Many weapons law experts believe New York City knife laws are at best confusing and at worst contradictory to the knife laws mandated by the State of New York. Several court decisions have attempted to unify New York state and city law, with many of the cases appealed for further clarification.
[ Note: Out of all of the pocket knives available on Amazon.com this one is my favorite everyday carry knife – click here to see what it is on Amazon.com. I love this knife! It’s built like a tank and holds an edge better than any other knife that I’ve owned…]
On average, more than 4,000 people are arrested every year in New York City for carrying a gravity knife. One of the reasons for the high arrest rate is New York City knife laws include a provision that states it is a crime for anyone to open a knife by flicking a wrist.
Here are the knives New York City residents and visitors are allowed to own:
Here are the knives you cannot own in New York City:
- Can Sword
- Metal Knuckle
- Throwing Star
You must be a United States citizen to own a knife in New York City. Municipal law makes it illegal to own a gravity knife unless you obtain a valid hunting and/or fishing license. City law prohibits owning a knife of any kind, if the intention of using the knife is to hurt another person.
What New York City Knife Laws Mandate
Here is the how New York City knife law reads in regards to criminal charges:
- 265.01. Criminal possession of a weapon in the fourth degree
A person is guilty of criminal possession of a weapon in the fourth degree when:
(1) He or she possesses any firearm, electronic dart gun, electronic stun gun, gravity knife, switchblade knife, pilum ballistic knife, metal knuckle knife, cane sword, billy, blackjack, bludgeon, plastic knuckles, metal knuckles, chuka stick, sand bag, sand club, wrist-brace type slingshot or slungshot, shirken or “Kung Fu star”; or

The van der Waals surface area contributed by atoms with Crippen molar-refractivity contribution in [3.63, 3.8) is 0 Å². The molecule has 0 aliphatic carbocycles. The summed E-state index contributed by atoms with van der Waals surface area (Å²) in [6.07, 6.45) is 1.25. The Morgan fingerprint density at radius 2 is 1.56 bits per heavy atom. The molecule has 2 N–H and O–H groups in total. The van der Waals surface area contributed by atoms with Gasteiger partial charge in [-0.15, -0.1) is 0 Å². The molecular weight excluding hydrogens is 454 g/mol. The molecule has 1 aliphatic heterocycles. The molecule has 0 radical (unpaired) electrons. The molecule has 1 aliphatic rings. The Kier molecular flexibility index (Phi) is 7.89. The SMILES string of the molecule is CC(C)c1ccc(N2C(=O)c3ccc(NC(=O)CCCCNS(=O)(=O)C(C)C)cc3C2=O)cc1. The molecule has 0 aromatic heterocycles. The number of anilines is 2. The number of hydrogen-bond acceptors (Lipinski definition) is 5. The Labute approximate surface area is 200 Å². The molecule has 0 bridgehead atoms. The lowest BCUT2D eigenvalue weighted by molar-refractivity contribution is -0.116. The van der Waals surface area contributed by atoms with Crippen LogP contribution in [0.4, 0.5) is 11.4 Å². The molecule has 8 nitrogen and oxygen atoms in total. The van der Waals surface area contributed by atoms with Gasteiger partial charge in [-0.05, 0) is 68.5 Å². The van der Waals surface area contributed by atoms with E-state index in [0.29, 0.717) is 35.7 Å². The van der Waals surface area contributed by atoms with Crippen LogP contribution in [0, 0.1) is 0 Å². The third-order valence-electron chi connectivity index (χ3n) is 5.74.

(2) He possesses any dagger, dangerous knife, dirk, razor, stiletto, imitation pistol, or any other dangerous or deadly instrument or weapon with intent to use the same unlawfully against another.
RESTRICTIONS ON CARRY
Written into a New York City ordinance, a resident or visitor to the city is allowed to carry a knife that measures fewer than four inches.
“It shall be unlawful for any person to carry on his or her person or have in such person’s possession, in any public place, street, or park any knife which has a blade length of four inches or more.”
Although legal to own, New York City law prohibits the open and concealed carrying of a dirk, dagger, or stiletto, if the intent on carrying any of the three knives is to use the weapon to harm another person. New York City does not have either an open or concealed carry law. Implicit in the absence of open and concealed carry knife laws is the premise that carrying any type of legal knife is allowed based on good intent.
One of the many quirks of New York City knife laws is the provision that presumes bad intent for people open and concealed carrying legal knives such as dirks, daggers, and stilettos. You can contest the presumption of bad intent in court, but that leaves you at the mercy of a judge or jury that might view New York City knife laws in a legal light that is not favorable for your case.